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Last Updated on May 11, 2015, by eNotes Editorial. Word Count: 727

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In keeping with its strong sense of the interdependence of public and private themes in the fashioning of identity, The Absentee has two endings. The formal awkwardness of such a conclusion may be understood as an expression of the earnestness with which Edgeworth intended to communicate the lessons of her material. In reading Edgeworth’s fiction, it is always relevant to bear in mind her strong pedagogical interests and her pathbreaking work as a writer of children’s books. The dual ending has the effect of making the ideological implications of The Absentee more significant than its aesthetic considerations.

Not only is Lord Colambre in a position to accept Grace Nugent’s hand in marriage, and thereby comply with one kind of narrative convention, but the implications of this union are dramatized in the Larry Brady letter of the peasant to his brother as well. This document, which has the superficial effect of tying some loose ends, articulates the kind of endorsement that Colambre’s union needs and which, as the author tacitly suggests, it deserves. Leaving the last word of the text with Larry Brady is a means of recognizing the responsibility of Colambre in his new role as resident proprietor. The letter supplies the public dimension of Colambre’s journey, and it completes the journey’s fictional, as opposed to documentary, reality by revealing that the objective of the journey was to facilitate the protagonist’s self-discovery. In effect, Colambre negotiates his own act of union, whereby he will attain integrity by integrating himself with the responsibilities which devolve on somebody of his wealth, education, culture, and moral backbone. This dimension of The Absentee aligns it with one of the most important formal departures in the novel during the nineteenth century, namely, the development of the Bildungsroman.

The self that Colambre discovers is not merely more mature and responsible, or rather, its maturity and responsibility are not merely confined to areas that assist in the consolidation of his lordship’s ego. Even Colambre’s ties to Grace Nugent are less a matter of private, romantic attachment than an identification with his heritage in racial and sexual terms. Although Grace is, as her name implies, an embodiment of cultivation and self-possession to a degree which Colambre once believed impossible in a person from Ireland, and is an important influence in his rejection of the bright lights of London, the complications of her background and the inhibitions that they temporarily place in the path of her union with Colambre is an important crux of the novel’s plot. The complications point to the politics of identity that The Absentee investigates—politics which may be contextualized in terms of the formal ideological positions of the day, but which are dramatized in changes of heart that are (for Colambre, at least) revolutionary.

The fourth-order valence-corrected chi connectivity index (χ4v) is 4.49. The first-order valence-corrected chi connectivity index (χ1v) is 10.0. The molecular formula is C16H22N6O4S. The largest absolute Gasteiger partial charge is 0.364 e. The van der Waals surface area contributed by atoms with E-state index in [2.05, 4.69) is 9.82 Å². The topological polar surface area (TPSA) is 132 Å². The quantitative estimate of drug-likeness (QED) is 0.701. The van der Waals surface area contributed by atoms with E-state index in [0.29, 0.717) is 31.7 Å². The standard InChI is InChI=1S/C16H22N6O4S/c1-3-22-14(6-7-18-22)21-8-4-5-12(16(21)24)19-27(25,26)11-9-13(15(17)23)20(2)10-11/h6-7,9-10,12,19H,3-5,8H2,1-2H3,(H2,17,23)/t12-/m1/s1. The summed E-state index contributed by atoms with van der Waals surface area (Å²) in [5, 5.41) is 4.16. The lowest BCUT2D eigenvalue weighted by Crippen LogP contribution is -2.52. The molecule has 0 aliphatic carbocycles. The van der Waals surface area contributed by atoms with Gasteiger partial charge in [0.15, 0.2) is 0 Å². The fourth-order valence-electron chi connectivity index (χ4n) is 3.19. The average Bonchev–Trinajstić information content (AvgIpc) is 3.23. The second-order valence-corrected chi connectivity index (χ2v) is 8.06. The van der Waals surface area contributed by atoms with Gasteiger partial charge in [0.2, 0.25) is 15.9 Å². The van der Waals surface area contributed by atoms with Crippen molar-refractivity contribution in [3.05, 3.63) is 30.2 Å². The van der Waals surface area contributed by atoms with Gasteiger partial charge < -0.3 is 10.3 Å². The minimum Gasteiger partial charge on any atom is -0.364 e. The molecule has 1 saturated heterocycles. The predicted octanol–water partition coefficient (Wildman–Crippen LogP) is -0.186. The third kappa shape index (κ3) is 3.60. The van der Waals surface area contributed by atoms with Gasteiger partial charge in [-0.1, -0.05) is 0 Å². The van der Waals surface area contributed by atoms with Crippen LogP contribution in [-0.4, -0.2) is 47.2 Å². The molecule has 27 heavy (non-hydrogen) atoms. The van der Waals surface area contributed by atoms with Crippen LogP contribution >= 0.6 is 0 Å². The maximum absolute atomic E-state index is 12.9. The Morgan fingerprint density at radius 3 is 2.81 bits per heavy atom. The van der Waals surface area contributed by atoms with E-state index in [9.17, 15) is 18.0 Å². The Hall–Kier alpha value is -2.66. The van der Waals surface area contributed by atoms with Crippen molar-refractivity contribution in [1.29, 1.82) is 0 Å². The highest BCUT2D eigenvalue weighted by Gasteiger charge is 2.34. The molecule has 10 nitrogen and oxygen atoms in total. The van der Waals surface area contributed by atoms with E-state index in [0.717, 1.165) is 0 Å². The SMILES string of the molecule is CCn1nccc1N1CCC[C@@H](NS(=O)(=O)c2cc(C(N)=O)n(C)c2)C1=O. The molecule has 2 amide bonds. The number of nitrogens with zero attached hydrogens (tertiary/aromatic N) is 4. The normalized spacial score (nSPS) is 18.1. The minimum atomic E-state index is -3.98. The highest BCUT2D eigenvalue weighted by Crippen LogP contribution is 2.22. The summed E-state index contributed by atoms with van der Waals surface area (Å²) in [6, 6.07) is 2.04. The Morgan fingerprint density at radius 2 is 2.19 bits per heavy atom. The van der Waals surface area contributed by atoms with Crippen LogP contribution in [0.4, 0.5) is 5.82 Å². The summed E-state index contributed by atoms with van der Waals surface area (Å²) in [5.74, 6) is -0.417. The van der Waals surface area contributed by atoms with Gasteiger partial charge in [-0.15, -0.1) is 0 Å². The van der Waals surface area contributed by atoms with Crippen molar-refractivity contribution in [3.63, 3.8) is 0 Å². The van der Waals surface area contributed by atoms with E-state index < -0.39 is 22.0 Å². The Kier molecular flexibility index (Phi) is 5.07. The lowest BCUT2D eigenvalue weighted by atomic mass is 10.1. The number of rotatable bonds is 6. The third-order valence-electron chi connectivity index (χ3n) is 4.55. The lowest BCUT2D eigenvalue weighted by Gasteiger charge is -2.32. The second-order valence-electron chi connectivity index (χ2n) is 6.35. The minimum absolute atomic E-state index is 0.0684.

Considered as a novel of manners, a number of characters in The Absentee act as Grace’s opposite. For example, the contribution that Lady Dashforth attempts to make to Colambre’s Irish education only enhances Grace’s moral significance. Viewed in the context of the novel’s fashionable women, Grace can be seen as a yardstick against which the adequacies of others’ experience may be measured. This typification of Grace is central to the work’s schematic nature. Given that its scheme is based on the novel of manners, such typification also suggests that part of the artistic interest of The Absentee is that it manages to be a critique of its ostensible genre.

The other important encounter that Colambre has in his travels is with Count O’Halloran. Though less central than Grace Nugent to the development of Colambre’s social, and therefore moral, sensibility, O’Halloran plays the important role of surrogate father. As such, he reveals to Colambre—or, in effect, to the generation that must now discharge the responsibilities of name, property, and birth—the existence of a certain cultural tradition and a definite code of civilized behavior. The author’s decision to have Count O’Halloran be Grace Nugent’s accomplice in the conversion of Colambre to Irishness is additional evidence of the duality found in the narrative of The Absentee. It also expresses the author’s belief that duality is a pretext for harmony, a belief which sees the humane and the ideological as the bride and groom of civil society.


Critical Evaluation